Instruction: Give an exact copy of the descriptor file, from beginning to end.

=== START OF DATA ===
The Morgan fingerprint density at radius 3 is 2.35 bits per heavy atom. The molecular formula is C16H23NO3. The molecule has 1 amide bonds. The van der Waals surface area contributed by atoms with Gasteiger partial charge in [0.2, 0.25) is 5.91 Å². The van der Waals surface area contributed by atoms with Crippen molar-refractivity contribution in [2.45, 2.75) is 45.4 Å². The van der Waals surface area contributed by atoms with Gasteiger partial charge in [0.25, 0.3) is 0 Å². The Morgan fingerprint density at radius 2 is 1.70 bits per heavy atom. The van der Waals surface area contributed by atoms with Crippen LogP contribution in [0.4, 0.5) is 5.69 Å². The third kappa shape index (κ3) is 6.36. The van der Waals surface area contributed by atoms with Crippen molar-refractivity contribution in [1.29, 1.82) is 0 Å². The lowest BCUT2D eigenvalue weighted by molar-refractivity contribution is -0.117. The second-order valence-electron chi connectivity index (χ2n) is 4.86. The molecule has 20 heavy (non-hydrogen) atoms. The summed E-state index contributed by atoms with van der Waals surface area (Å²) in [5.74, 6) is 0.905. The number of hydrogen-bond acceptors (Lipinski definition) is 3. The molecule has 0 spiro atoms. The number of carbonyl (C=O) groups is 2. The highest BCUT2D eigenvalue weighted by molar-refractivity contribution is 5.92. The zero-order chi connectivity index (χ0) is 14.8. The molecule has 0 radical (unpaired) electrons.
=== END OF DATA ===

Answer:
The Morgan fingerprint density at radius 3 is 2.35 bits per heavy atom. The molecular formula is C16H23NO3. The molecule has 1 amide bonds. The van der Waals surface area contributed by atoms with Gasteiger partial charge in [0.2, 0.25) is 5.91 Å². The van der Waals surface area contributed by atoms with Crippen molar-refractivity contribution in [2.45, 2.75) is 45.4 Å². The van der Waals surface area contributed by atoms with Gasteiger partial charge in [0.25, 0.3) is 0 Å². The Morgan fingerprint density at radius 2 is 1.70 bits per heavy atom. The van der Waals surface area contributed by atoms with Crippen LogP contribution in [0.4, 0.5) is 5.69 Å². The third kappa shape index (κ3) is 6.36. The van der Waals surface area contributed by atoms with Crippen molar-refractivity contribution in [1.29, 1.82) is 0 Å². The lowest BCUT2D eigenvalue weighted by molar-refractivity contribution is -0.117. The second-order valence-electron chi connectivity index (χ2n) is 4.86. The molecule has 20 heavy (non-hydrogen) atoms. The summed E-state index contributed by atoms with van der Waals surface area (Å²) in [5.74, 6) is 0.905. The number of hydrogen-bond acceptors (Lipinski definition) is 3. The molecule has 0 spiro atoms. The number of carbonyl (C=O) groups is 2. The highest BCUT2D eigenvalue weighted by molar-refractivity contribution is 5.92. The zero-order chi connectivity index (χ0) is 14.8. The molecule has 0 radical (unpaired) electrons.